Spring is in full flow. The soil is warming up, the cherry blossoms are blooming and the thoughts of climbers are turning to warm rock and long days out on the outcrops, sea cliffs and mountain crags of the British Isles.
For some time now you may have been heralded with bird song as you awake. That means our feathered brethren are busy nest building and mating, and some of them maybe nesting on your favourite crag. When these birds are rare or endangered this means that you may have to avoid certain crags or parts of crags.
The BMC and the MCofS have both recently published a list of climbing areas that you must avoid or in the case of some places in England and Wales where climbing is restricted for certain times.
A Crag Near You Will Have A Restriction
In England and Wales check restrictions for crags in the following areas: Chalk, Swanage, Portland, Berry Head, Lundy, Baggy Point, The Gower Peninsula, South Pembrokshire, North Pembroke, Mid Walws, the LLeyn Peninsula, Clywd Limestone, the Little Orme, Great Orme, the Slate Quarries, Gogarth, many crags in the Lake District, Yorkshire Limestone, Lancs and Cheshire, and the Peaks District.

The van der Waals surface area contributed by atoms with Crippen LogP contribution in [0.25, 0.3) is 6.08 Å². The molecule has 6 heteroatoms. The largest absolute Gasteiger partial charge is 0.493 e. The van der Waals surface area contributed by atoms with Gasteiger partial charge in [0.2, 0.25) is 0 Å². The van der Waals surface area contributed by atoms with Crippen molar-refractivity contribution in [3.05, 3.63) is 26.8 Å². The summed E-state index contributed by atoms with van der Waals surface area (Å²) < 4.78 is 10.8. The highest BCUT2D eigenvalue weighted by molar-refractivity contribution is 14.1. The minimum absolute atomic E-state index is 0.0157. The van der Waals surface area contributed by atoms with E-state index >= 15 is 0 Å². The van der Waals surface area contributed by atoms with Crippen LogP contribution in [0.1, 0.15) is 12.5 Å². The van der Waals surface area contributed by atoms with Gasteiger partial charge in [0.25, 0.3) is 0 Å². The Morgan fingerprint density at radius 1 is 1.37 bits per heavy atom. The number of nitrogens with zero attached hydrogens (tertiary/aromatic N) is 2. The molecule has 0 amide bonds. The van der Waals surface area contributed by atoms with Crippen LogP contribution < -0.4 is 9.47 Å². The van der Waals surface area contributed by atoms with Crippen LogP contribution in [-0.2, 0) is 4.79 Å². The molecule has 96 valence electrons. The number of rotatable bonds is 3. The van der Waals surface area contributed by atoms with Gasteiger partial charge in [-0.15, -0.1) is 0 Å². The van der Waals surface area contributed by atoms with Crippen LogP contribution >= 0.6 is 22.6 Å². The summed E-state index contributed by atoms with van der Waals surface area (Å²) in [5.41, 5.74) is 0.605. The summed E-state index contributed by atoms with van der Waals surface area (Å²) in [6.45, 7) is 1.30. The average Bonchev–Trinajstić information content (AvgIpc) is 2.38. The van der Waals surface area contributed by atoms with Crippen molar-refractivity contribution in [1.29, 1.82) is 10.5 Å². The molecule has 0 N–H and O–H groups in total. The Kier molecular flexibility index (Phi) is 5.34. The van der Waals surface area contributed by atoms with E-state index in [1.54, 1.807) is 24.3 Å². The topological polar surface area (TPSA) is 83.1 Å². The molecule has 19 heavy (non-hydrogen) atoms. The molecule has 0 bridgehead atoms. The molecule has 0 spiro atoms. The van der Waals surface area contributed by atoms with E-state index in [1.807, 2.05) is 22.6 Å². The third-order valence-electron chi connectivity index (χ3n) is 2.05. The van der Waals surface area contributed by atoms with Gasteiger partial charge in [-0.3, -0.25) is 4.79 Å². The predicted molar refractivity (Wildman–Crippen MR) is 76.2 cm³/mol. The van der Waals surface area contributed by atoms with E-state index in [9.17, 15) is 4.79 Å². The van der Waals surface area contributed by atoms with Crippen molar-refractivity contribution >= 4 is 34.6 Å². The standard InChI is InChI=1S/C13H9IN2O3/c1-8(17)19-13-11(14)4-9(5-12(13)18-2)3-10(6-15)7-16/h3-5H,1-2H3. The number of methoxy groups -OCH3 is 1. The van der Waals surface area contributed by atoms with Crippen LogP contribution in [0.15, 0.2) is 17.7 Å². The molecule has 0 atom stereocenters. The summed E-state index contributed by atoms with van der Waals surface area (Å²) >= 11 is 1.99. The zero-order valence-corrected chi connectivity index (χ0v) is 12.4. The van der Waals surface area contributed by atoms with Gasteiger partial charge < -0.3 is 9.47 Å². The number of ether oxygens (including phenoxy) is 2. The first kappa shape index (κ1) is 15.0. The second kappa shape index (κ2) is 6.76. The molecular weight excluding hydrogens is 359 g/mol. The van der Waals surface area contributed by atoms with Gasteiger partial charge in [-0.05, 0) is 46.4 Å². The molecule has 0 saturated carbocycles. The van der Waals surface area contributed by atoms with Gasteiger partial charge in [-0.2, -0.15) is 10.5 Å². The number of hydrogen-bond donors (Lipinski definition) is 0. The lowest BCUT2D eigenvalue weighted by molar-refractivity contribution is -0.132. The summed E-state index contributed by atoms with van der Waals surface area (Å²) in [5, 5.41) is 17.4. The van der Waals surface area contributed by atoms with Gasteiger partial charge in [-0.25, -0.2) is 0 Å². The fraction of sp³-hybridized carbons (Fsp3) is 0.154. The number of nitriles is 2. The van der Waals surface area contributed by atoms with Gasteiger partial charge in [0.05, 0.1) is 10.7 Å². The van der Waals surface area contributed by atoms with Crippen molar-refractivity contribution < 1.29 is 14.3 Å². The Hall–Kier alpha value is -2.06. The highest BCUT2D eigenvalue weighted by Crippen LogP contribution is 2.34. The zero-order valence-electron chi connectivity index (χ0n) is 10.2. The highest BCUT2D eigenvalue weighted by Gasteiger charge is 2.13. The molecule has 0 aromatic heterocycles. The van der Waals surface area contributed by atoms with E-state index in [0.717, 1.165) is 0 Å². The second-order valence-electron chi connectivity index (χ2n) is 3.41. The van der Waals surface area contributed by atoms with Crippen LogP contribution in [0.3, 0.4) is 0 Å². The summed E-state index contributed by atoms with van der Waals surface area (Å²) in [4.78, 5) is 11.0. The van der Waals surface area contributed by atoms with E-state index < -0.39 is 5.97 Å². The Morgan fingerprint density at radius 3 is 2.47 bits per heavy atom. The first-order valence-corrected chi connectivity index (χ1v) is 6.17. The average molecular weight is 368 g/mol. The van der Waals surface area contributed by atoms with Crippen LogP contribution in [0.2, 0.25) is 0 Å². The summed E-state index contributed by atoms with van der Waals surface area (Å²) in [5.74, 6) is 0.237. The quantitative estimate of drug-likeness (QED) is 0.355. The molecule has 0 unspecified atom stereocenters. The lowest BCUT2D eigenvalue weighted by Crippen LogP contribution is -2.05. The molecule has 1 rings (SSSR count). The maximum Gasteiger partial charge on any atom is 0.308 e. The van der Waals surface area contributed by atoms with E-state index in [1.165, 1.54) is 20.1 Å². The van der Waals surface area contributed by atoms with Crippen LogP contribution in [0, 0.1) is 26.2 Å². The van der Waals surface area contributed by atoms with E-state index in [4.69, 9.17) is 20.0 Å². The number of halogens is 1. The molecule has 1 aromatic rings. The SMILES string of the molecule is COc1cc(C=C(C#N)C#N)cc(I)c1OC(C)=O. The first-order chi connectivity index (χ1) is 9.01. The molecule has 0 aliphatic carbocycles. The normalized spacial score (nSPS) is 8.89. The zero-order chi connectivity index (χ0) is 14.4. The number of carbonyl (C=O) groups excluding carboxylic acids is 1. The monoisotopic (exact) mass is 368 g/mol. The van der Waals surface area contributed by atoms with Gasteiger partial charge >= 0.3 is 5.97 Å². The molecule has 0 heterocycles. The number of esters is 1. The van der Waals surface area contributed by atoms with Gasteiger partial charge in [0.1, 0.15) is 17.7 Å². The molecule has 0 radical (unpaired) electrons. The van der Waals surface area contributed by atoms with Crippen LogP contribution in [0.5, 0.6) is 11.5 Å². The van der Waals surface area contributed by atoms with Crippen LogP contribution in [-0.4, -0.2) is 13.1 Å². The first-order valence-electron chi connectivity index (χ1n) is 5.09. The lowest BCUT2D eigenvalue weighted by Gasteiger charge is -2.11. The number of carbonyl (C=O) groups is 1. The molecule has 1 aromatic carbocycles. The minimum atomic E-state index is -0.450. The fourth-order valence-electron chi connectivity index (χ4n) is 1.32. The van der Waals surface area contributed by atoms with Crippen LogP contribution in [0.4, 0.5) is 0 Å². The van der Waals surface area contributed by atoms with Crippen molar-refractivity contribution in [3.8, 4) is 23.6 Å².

Check Before You Leave Home
For specific crags download this poster and print it out: BMC Bird Poster then stick it up in your kitchen or else!
Also for specific crags, check the Regional Access Database (RAD) which is online and searchable, before you go climbing: Clickety here. This list gives specific access information for most crags in England and Wales.
The access situation is legally different in Scotland although the results are the same. Whilst there are no restrictions there are crags that you must avoid because if you disturb some nesting or mating birds you may face legal action. Bottom line is that there are fewer problems in Scotland as birds have more space and there are fewer people.
These cliffs and crags are affected: Sron Ulladale, Harris; Moy Rocks, near Contin; Meig Crag, Strathconon; The Camel, Creag nan Clag, near Duntelchaig; Ardnamurchan Ring; Glen Lednock; Creag Ghlas, Strathconon; Clifton Crag.
There are more and Hebe Carus- Access and Conservation Officer for the MCofS gives us a full run down at here
For bird concerns in Ireand visit the Mountaineering Ireland website here